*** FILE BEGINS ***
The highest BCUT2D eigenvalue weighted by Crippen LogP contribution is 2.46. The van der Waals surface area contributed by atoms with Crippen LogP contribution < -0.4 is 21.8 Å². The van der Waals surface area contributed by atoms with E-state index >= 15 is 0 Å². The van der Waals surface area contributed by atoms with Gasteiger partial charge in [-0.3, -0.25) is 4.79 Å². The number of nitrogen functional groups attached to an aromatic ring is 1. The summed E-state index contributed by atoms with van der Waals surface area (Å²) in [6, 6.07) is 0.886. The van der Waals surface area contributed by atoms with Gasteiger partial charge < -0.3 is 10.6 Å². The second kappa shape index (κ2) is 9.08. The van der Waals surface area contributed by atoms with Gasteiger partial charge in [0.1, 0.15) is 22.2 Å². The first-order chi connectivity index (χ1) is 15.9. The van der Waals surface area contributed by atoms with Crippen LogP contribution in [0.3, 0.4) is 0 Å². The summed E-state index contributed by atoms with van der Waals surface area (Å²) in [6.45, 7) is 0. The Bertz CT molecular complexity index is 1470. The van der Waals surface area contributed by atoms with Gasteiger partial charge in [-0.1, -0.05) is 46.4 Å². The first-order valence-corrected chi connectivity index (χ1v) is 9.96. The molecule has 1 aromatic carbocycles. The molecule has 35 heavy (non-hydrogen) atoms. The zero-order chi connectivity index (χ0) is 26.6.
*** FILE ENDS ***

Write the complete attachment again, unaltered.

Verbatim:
The highest BCUT2D eigenvalue weighted by Crippen LogP contribution is 2.46. The van der Waals surface area contributed by atoms with Crippen LogP contribution < -0.4 is 21.8 Å². The van der Waals surface area contributed by atoms with E-state index >= 15 is 0 Å². The van der Waals surface area contributed by atoms with Gasteiger partial charge in [-0.3, -0.25) is 4.79 Å². The number of nitrogen functional groups attached to an aromatic ring is 1. The summed E-state index contributed by atoms with van der Waals surface area (Å²) in [6, 6.07) is 0.886. The van der Waals surface area contributed by atoms with Gasteiger partial charge < -0.3 is 10.6 Å². The second kappa shape index (κ2) is 9.08. The van der Waals surface area contributed by atoms with Gasteiger partial charge in [0.1, 0.15) is 22.2 Å². The first-order chi connectivity index (χ1) is 15.9. The van der Waals surface area contributed by atoms with Crippen LogP contribution in [0.3, 0.4) is 0 Å². The summed E-state index contributed by atoms with van der Waals surface area (Å²) in [6.45, 7) is 0. The Bertz CT molecular complexity index is 1470. The van der Waals surface area contributed by atoms with Gasteiger partial charge in [-0.1, -0.05) is 46.4 Å². The first-order valence-corrected chi connectivity index (χ1v) is 9.96. The molecule has 1 aromatic carbocycles. The molecule has 35 heavy (non-hydrogen) atoms. The zero-order chi connectivity index (χ0) is 26.6.